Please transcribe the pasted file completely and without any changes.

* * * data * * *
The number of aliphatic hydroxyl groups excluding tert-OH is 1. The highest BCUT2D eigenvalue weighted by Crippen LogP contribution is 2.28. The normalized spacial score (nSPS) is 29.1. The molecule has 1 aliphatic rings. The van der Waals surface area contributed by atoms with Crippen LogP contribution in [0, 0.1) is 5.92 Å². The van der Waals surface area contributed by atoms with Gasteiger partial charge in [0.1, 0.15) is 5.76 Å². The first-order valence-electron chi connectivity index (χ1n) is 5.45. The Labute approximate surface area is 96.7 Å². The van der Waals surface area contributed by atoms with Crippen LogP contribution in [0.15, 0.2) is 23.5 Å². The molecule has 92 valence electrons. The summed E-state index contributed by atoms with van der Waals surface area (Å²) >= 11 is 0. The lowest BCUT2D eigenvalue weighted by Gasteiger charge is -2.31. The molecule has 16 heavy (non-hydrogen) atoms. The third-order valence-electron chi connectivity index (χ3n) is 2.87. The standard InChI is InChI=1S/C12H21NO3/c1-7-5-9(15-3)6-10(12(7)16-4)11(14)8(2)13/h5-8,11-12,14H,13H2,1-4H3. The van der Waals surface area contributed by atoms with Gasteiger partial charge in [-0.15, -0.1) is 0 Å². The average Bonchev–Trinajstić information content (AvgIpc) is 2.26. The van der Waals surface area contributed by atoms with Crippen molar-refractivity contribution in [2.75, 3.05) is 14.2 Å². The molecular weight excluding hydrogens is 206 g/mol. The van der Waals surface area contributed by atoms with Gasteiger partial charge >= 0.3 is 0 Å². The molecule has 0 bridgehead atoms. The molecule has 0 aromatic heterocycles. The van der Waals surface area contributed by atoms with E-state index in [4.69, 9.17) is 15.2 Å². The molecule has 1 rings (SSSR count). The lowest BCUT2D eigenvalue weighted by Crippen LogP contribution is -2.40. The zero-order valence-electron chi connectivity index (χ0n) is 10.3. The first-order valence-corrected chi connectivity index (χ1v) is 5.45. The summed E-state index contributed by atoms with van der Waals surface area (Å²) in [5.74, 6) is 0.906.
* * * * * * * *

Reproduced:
The number of aliphatic hydroxyl groups excluding tert-OH is 1. The highest BCUT2D eigenvalue weighted by Crippen LogP contribution is 2.28. The normalized spacial score (nSPS) is 29.1. The molecule has 1 aliphatic rings. The van der Waals surface area contributed by atoms with Crippen LogP contribution in [0, 0.1) is 5.92 Å². The van der Waals surface area contributed by atoms with Gasteiger partial charge in [0.1, 0.15) is 5.76 Å². The first-order valence-electron chi connectivity index (χ1n) is 5.45. The Labute approximate surface area is 96.7 Å². The van der Waals surface area contributed by atoms with Crippen LogP contribution in [0.15, 0.2) is 23.5 Å². The molecule has 92 valence electrons. The summed E-state index contributed by atoms with van der Waals surface area (Å²) >= 11 is 0. The lowest BCUT2D eigenvalue weighted by Gasteiger charge is -2.31. The molecule has 16 heavy (non-hydrogen) atoms. The third-order valence-electron chi connectivity index (χ3n) is 2.87. The standard InChI is InChI=1S/C12H21NO3/c1-7-5-9(15-3)6-10(12(7)16-4)11(14)8(2)13/h5-8,11-12,14H,13H2,1-4H3. The van der Waals surface area contributed by atoms with Gasteiger partial charge in [-0.15, -0.1) is 0 Å². The average Bonchev–Trinajstić information content (AvgIpc) is 2.26. The van der Waals surface area contributed by atoms with Crippen molar-refractivity contribution in [2.75, 3.05) is 14.2 Å². The molecular weight excluding hydrogens is 206 g/mol. The van der Waals surface area contributed by atoms with Gasteiger partial charge >= 0.3 is 0 Å². The molecule has 0 bridgehead atoms. The molecule has 0 aromatic heterocycles. The van der Waals surface area contributed by atoms with E-state index in [4.69, 9.17) is 15.2 Å². The molecule has 1 rings (SSSR count). The lowest BCUT2D eigenvalue weighted by Crippen LogP contribution is -2.40. The zero-order valence-electron chi connectivity index (χ0n) is 10.3. The first-order valence-corrected chi connectivity index (χ1v) is 5.45. The summed E-state index contributed by atoms with van der Waals surface area (Å²) in [5.74, 6) is 0.906.